To put it another way, the range of an optimized skill check at any level in the game BEGINS at the difficulty appropriate to an average level-appropriate task.
An optimized character will succeed at an average task 95% of the time, assuming that a natural roll of 1 always fails.
Assuming a +5 DC mod for moderate difficulty, the character will succeed 75% of the time.
A +10 DC mod for challenging difficulty still results in a 50% success rate.

I am still reserving judgement on these facts, for the time being, but there they are.
-Let the super-perceptive guy passively notice some traps, but not all. This is even more fun if there are multiple traps in the same room, and they notice one but not the other.
-Let them see it, but the disarm DC is incredibly high. When they fail a disarm, bad things happen (trap, mobs, etc).
-Let them see only part of the trap. They see the pressure plate, but cannot tell what it does.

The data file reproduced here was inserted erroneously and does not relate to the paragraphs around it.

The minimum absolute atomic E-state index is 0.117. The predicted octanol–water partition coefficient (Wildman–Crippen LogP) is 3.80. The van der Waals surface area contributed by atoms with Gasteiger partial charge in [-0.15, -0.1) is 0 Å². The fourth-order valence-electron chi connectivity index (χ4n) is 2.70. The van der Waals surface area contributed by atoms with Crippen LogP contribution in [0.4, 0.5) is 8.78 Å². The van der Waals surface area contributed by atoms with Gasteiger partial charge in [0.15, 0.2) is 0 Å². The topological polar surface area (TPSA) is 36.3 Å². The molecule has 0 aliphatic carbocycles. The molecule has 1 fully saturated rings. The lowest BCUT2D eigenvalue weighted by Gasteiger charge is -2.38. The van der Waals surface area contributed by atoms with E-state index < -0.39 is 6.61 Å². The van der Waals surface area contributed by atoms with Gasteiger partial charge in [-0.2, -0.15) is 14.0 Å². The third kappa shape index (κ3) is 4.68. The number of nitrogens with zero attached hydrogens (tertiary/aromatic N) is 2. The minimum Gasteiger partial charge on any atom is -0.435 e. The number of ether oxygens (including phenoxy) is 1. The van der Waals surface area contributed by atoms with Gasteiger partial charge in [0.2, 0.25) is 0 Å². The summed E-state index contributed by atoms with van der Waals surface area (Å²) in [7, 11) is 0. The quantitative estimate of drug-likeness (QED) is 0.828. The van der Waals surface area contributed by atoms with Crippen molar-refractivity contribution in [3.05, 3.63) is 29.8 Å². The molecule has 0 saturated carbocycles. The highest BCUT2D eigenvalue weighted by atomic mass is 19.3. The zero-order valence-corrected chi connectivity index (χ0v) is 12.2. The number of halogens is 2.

-Let them perceive something, but whatever they perceive doesn't actually do anything. The actual trap is a high DC of something else.
-Do a reversal roll: roll for the DC of traps. If the trap would be DC 22, then make the DC d20+11.
-They see the traps, there's just nothing they can do about it. They know there are magical crossbow turrets that will spring out, they know where they will spring out from, they know that crossing the room will set it off, but the control panel (if you use such crass objects) is across a room full of pressure plates.
-The trap is, itself, a trap. Disarming it arms something else.
-The player crossing the room to disarm a trap fails to notice, until they are noticed in turn, that there is something large, mean, and living just around the corner, that was previously out of sight.
-The disarmed trap can be rearmed when the badguys show up.
-Include entirely magical, non-physical, traps that do not rely on perception, or else a combination of perception + arcana.